A strong LinkedIn profile is a must-have for anyone in the job market. While there may be millions of LinkedIn profiles, the majority of professionals are not utilizing this excellent business tool to its maximum benefit. That means they’re being overlooked by the more than two million recruitment professionals who use LinkedIn. (One out of every twenty users on LinkedIn is a recruiter!) By putting in a little time and effort, you can create a dynamic profile that will attract hiring managers and job offers.
What Makes a Good LinkedIn Profile?
Professional Looking Photo
A clean, clear picture of yourself at the top of your profile is perhaps the easiest and strongest way to make a good first impression. Save selfies for other social media platforms – and don’t forget to smile!
Your profile headline tells everyone who you are. While many people simply list their current job title and location, they’re actually wasting a chance to stand out. Rather than stating that you are a Medical Coder at XYZ Company, add in details about your areas of expertise and passions. For example, Medical Coder, Orthopedics, or Medical Coder, Injection, Infusions, and Medical Observations. If you carry the RHIT credential, be sure to add that after your name in your profile as well!
It’s tempting to skip some of the sections and skimp on details in LinkedIn, but you aren’t doing yourself any favors that way. Recruiters are reading your profile looking for relevant skills and experience, so give them enough information to understand your strengths and capabilities.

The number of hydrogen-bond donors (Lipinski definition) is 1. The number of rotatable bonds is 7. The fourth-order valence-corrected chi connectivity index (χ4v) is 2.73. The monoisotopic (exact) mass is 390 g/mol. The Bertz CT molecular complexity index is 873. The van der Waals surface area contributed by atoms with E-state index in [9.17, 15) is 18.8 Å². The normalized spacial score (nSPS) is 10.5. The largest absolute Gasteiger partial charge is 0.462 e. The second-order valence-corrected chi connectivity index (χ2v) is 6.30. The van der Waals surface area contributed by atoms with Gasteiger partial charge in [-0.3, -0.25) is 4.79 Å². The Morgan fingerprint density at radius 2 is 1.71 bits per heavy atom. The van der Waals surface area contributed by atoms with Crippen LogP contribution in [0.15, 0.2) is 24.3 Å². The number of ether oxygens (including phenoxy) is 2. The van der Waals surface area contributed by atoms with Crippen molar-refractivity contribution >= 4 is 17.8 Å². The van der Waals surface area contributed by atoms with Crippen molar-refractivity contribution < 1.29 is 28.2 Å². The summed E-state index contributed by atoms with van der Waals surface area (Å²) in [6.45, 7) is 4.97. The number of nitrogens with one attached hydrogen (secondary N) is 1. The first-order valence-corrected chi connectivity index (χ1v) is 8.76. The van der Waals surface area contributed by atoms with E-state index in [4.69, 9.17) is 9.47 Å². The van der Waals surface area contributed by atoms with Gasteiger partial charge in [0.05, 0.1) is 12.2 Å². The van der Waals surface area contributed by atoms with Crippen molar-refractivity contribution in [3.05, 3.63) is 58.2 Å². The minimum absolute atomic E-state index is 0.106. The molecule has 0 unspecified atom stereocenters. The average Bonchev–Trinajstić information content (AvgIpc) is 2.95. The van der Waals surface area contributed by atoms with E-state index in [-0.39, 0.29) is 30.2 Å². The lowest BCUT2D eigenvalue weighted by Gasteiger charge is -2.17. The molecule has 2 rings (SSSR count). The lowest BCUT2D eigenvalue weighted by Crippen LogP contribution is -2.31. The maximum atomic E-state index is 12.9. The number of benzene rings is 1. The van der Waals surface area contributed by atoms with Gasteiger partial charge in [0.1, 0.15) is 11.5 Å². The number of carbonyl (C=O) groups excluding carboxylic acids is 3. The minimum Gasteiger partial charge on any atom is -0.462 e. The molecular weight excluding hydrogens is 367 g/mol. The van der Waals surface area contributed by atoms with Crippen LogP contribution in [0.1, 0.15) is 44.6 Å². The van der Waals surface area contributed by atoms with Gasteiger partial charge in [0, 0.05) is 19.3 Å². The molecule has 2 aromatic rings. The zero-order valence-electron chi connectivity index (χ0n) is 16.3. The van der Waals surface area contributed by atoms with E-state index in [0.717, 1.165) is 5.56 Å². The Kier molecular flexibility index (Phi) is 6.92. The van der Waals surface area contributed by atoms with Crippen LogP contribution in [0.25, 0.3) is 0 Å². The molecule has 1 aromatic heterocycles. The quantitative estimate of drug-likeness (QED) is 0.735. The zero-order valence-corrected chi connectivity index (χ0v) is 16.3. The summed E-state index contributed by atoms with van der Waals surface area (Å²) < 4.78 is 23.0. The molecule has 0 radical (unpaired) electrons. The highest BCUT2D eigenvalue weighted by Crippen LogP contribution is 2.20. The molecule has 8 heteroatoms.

Proofread Your Entire Profile
Just like a resume, proofread your entire LinkedIn profile for typographical errors or omissions. Try to read your profile as a viewer would. Does it make sense? Would they understand how you’ve chosen to describe your accomplishments? Read it out loud. Then when you’ve gone over it yourself, it’s time to ask a friend or colleague to take a look. A fresh set of eyes can frequently catch mistakes we miss.
Summarize Milestones and Achievements
Use the “Summary” section to highlight 5 or 6 of your most significant achievements. Use bullet points for easier readability.
If you plan on relocating to a new city, be sure to update your profile to that new location. The choice of city for your LinkedIn profile determines who will be able to contact you and what jobs LinkedIn will recommend.
Volunteer Experiences, Hobbies, and Languages
Do you help out at your local library? Are you a dedicated crossword puzzler? Do you speak more than one language? Listing activities that highlight skills and talents not associated with your current position can help you find a job that delivers an additional level of personal fulfillment.
Your LinkedIn profile is as vital as a resume in many instances, and in certain situations, can even replace it. So keep your profile up-to-date, just like you do with your resume. Don’t forget to include a ‘current’ job entry, even if you’re unemployed – adding the title of your target job instead: Medical Coder, Cardiology – Seeking New Opportunity. When recruiters search for “Medical Coder, Cardiology,” they’ll find your profile. Once they’ve found you, you’re halfway there!
There’s no way around it. Keeping your LinkedIn profile current requires effort and commitment at the best of times, but if you’re actively looking for a new position, it’s a must.